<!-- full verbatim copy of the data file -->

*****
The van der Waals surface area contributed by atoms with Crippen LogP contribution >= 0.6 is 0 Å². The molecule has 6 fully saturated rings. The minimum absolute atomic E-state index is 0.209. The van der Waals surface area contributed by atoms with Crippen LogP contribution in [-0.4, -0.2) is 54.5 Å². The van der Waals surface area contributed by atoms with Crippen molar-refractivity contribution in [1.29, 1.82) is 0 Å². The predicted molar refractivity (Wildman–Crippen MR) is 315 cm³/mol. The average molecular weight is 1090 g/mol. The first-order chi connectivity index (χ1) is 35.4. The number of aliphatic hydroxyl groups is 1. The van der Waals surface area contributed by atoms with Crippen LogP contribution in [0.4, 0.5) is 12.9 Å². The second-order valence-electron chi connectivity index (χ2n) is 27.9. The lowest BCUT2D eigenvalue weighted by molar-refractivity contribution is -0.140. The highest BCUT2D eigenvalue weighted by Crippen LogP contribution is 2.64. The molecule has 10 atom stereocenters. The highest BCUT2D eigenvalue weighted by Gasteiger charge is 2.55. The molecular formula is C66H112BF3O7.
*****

The van der Waals surface area contributed by atoms with Crippen LogP contribution >= 0.6 is 0 Å². The molecule has 6 fully saturated rings. The minimum absolute atomic E-state index is 0.209. The van der Waals surface area contributed by atoms with Crippen LogP contribution in [-0.4, -0.2) is 54.5 Å². The van der Waals surface area contributed by atoms with Crippen molar-refractivity contribution in [1.29, 1.82) is 0 Å². The predicted molar refractivity (Wildman–Crippen MR) is 315 cm³/mol. The average molecular weight is 1090 g/mol. The first-order chi connectivity index (χ1) is 35.4. The number of aliphatic hydroxyl groups is 1. The van der Waals surface area contributed by atoms with Crippen LogP contribution in [0.4, 0.5) is 12.9 Å². The second-order valence-electron chi connectivity index (χ2n) is 27.9. The lowest BCUT2D eigenvalue weighted by molar-refractivity contribution is -0.140. The highest BCUT2D eigenvalue weighted by Crippen LogP contribution is 2.64. The molecule has 10 atom stereocenters. The highest BCUT2D eigenvalue weighted by Gasteiger charge is 2.55. The molecular formula is C66H112BF3O7.